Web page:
The primary outcome of the present study was to observe the effects of an optimized diet plan on periodontitis clinical parameters when compared to conventional periodontitis treatment; the secondary outcome was to relate fatty acid levels to the efficacy of the therapy.
The following clinical outcome variables were assessed at baseline and after 6 months by the same calibrated examiner, using a University of North Carolina probe (UNC15, Hu-Friedy, Frankfurt, Germany):
  • Full-mouth plaque score (FMPS)
  • Full-mouth bleeding score (FMBS)
  • Probing pocket depth (PPD)
  • Gingival recession (REC)
  • Clinical attachment level (CAL).
PPD, REC and CAL were measured for each site and then averaged. The obtained values were used for the following analyses.
The primary endpoint was the comparison of periodontal values between the two groups; the secondary endpoint was to evaluate if lipid levels had a direct effect on periodontal healing processes.
Assuming a two-sided type I error of 5 percent, we estimated that we would need 60 subjects (30 per group) for the study to have 80 percent power to demonstrate a statistically significant difference of 0.6 mm PPD variation between the control group and the experimental group.
Qualitative variables were described as absolute and percentage frequencies, while quantitative variables were summarized as mean, median, minimum, maximum and standard deviation.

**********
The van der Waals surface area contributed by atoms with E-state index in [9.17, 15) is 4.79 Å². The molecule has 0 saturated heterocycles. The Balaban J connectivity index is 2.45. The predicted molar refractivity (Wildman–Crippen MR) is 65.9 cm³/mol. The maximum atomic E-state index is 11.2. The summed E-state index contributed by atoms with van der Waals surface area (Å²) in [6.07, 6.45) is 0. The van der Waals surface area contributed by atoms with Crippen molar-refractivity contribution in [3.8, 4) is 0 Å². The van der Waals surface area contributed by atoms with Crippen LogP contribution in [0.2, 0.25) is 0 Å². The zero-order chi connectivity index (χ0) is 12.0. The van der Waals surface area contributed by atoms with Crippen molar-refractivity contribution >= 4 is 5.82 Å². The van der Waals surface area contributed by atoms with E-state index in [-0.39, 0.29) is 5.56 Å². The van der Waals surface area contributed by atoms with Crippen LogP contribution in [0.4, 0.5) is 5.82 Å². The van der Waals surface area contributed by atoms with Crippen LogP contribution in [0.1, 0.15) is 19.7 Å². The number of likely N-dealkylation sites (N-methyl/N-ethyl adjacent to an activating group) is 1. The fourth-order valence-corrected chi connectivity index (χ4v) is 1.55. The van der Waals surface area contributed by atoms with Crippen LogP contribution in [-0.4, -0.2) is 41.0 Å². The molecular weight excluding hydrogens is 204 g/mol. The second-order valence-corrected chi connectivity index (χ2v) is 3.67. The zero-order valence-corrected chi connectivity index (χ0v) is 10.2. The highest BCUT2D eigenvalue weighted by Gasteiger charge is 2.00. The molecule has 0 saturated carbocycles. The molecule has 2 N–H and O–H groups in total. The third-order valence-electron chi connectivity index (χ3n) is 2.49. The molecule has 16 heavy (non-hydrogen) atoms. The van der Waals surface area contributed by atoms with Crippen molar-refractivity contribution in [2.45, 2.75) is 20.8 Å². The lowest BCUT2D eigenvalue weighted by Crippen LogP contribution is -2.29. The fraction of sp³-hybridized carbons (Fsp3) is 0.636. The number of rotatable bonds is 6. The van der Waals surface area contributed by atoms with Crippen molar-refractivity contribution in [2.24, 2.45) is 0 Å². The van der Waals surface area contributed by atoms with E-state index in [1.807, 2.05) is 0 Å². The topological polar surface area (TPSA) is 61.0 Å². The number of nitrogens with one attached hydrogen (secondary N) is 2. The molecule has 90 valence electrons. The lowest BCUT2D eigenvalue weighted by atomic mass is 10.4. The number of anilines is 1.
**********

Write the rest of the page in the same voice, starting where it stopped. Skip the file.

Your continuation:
TGR, LDL, HDL and TCH were treated as categoric variables with pre-defined classes (TG1 = Triglyceride levels under 150 mg/dL; TG2 = Triglyceride levels between 150 mg/dL and 199 mg/dL; TG3 = Triglyceride levels between 200 mg/dL and 499 mg/dL; TG4 = Triglyceride levels over 500 mg/dL. LDL1 = Low-density lipoprotein under 100 mg/dL; LDL2 = Low-density lipoprotein over 100 mg/dL. HDL1 = High-density lipoprotein under 200 mg/dL; HDL2 = High-density lipoprotein over 200 mg/dL. TCH1 = Total cholesterol under 200 mg/dL; TCH2 = Total cholesterol over 200 mg/dL).
The within-group differences between T0 and T1 were assessed by a paired t-test for each outcome (FMPS, FMBS, CAL, PPD, REC). The comparisons between groups were conducted with an independent t-test for each outcome (FMPS, FMBS, CAL, PPD, REC). A multivariate linear regression model with a stepwise selection procedure was conducted for each outcome measure between T1 and T0 to account for the impact of all other recorded covariates (blood pressure, triglycerides, total cholesterol, HDL, LDL) and the differences between the two groups at baseline on the effects of an improved nutritional plan on periodontal healing.